Excel Linked Data Type card
    For this example, I’m going to select a number of fields relating to economic and crime indicators to build up the following table:

    Excel Linked Data Type table

    Note that the unemployment rate for Arlington couldn’t be retrieved. This is usually due to either missing data in the data source, or a data type mismatch (e.g. the source may say “N/A” which is text, whilst Excel is expecting numbers).

    Finally, I’m going to add some conditional formatting to make it easier to pick out some of the highlights from this data, and make it easier for me to shortlist the preferred locations in Texas. Based on the highlighted cells, it looks like Frisco and Plano would be good places for my shortlist.

    Excel cities table conditional format

    A few other things to note about using linked data types:

    • You can refresh the data in the linked data cells by selecting a cell and clicking on Data > Refresh All
    • You can see a preview of the data for a particular cell by clicking on its icon, or selecting the cell, right-clicking and selecting ‘Show Data Type Card’
    • You can get data from a linked data cell by referencing the source cell and the field to retrieve, e.g. if you typed the following into a cell, you’d get the population value for whichever city is in B3 : =B3.[city population]

    How to create your own linked data types

    When people see how linked data types work in Excel, one of the first things they say is “This is great, but can I also create my own data types?”. The answer is “sort of”.

    Microsoft has added a feature to Power Query which allows you to create your own data type based on a selection of data columns. It’s explained pretty well here. This example gets some data from a table in a Wikipedia article, but you can get data from any supported data source (e.g. flat file, database, Azure).

    The process involves the following steps:

    1. Get data from a source into Power Query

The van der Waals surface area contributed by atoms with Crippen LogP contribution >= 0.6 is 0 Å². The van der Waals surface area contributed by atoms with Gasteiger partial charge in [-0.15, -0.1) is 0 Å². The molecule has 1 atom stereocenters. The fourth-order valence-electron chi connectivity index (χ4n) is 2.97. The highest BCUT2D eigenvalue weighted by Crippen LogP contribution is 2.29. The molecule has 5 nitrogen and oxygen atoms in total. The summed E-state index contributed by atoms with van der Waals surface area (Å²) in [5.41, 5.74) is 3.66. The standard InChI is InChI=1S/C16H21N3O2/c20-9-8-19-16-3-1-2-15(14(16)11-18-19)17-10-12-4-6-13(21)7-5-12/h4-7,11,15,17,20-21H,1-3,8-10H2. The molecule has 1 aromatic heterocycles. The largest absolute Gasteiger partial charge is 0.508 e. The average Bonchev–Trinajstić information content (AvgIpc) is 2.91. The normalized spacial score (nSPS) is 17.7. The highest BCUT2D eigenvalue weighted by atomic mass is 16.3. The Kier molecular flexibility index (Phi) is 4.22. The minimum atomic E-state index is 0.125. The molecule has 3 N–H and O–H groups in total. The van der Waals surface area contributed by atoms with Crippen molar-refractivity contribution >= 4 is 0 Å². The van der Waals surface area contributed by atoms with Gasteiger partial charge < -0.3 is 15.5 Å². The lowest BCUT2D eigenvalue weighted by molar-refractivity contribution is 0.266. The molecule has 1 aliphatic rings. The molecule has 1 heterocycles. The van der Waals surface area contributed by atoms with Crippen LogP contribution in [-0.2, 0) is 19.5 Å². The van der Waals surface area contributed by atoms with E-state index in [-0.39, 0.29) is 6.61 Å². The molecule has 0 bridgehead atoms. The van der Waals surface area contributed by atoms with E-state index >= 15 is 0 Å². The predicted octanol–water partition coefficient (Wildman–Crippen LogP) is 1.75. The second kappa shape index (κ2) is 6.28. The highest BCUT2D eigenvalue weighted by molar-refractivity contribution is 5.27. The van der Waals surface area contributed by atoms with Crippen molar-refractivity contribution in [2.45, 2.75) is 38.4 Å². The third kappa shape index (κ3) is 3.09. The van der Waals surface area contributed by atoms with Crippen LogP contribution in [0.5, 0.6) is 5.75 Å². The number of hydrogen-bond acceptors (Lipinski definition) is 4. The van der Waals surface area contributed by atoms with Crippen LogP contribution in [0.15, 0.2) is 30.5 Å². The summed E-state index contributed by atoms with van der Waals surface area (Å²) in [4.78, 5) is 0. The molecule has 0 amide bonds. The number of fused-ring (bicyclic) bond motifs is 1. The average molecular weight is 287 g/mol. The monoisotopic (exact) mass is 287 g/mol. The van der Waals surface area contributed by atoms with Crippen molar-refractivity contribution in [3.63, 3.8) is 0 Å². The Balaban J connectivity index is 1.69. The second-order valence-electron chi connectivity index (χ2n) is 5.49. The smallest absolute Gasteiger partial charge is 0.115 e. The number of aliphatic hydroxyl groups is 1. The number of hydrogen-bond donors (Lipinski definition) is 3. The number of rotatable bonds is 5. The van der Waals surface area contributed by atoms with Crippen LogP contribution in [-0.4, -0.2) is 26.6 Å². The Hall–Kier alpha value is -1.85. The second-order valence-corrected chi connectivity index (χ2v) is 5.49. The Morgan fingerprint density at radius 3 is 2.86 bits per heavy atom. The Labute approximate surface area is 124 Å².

2. Perform any clean-ups or other transformations in Power Query (optional)
    3. Select the columns you want to be available in the linked data type
    4. Create the linked data type, specifying the main display column
    5. Load the linked data type column into Excel from Power Query
    6. Use the data!

    The result is that you can get data from an external source into Excel so that it behaves like a linked data type. The screenshot below shows the US President linked data type from the Microsoft example.

    Excel Linked Data Type custom card

    The problem is that you can’t re-use this connection outside of the workbook that you create it in. This means that it’s not as useful as the other standard linked data types.

    In essence, this process simply imports data from a source in a collapsed format, and provides you with the ability to view details via the data card, or expand the table to include the extra columns.

    A more complete solution would involve creating a linked data type that can be accessed by any user in your organization. A great example would be if you could create a linked data type that contained information about your company’s products (e.g. Product Name, Description, Cost Price, Sales Price, SKU, etc). Users could then retrieve information about a list of products by using the ‘Company Products’ linked data type. Of course, the creation of the linked data type would need the involvement of your IT Admin to make sure that it is available to all the relevant subscribers to the organization’s Excel for Microsoft 365 account.

    Summary

    Linked data types allow you to access a wide range of public information directly from within Excel, and to include it in your spreadsheets. If you need to include common information like stock prices, geographic stats, food nutrition figures, and other general knowledge, then using linked data types will save you a lot of time.

    Although you can create your own custom linked data types, the feature is somewhat limited at the moment, and we’ll hopefully see more progress from Microsoft in this area in the near future.

    If you need a quick and easy way to import data from SQL Server into Excel and perform updates that you can save back to SQL, then check out SQL Spreads.